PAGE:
Tomb Raider Legend at 15: An Odd Artifact of Gaming History
Tomb Raider is unquestionably a very important name in video gaming. The franchise helped introduce the 3D action-adventure to video gaming in 1996 and has almost consistently remained important over the 25 years that it’s been around. 2006’s Tomb Raider: Legend was a particularly crucial moment in its history, seeing the first reboot and change of developer after The Angel of Darkness‘ failure, but one that’s been consigned to the past. It is far from perfect when seen from 2021’s standards, but its success also helped to redefine its genre. Why doesn’t it get recognition today for its role? And does an old, slightly creaky title, warrant revisiting in an ever-evolving industry?
It stands out as an early example of a brand destroying itself and hastily hitting the reset button. Legend was a reboot — and not in the sense of Resident Evil 4, a soft reboot, keeping the core narrative and taking the gameplay to thrillingly original heights. This was a wholesale new beginning because of the humiliating failures of The Angel of Darkness, which was poised to be Lara’s glorious leap to a new generation of consoles, with advanced gameplay and proper storytelling. It was instead a disaster that showed a developer still stuck in the previous generation, the gameplay more finicky than ever and the narrative embarrassingly inept, and demanded that the franchise go back to its foundations.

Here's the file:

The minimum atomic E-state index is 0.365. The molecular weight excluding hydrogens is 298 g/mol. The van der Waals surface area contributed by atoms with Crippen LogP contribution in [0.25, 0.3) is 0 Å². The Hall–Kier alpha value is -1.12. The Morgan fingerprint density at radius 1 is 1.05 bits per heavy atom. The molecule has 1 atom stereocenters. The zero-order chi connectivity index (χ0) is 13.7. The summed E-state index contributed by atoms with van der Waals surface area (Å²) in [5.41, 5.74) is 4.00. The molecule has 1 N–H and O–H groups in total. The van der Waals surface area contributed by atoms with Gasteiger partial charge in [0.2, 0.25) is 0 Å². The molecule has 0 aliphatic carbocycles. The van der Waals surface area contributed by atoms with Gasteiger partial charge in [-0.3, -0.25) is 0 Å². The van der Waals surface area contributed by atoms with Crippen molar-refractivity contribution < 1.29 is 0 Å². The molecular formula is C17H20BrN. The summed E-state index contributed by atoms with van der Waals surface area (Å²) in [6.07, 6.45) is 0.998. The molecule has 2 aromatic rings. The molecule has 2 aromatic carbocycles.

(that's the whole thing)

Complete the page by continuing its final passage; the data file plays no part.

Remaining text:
Crystal Dynamics took over development duties from Core Design and had the dual challenge of bringing a fresh eye and showing reverence to the fans. The tail end of the PlayStation 2 era was very different from its midpoint, with new releases like God of War showing epic scale, fast-paced action, and high production values that suggested a cinematic grandeur. Even a platforming series like Jak and Daxter had taken to putting a weighty, character-driven narrative at its centre. Crystal Dynamics faced the challenge of living up to these expectations, but also bring back the tomb-based adventuring that made the series popular.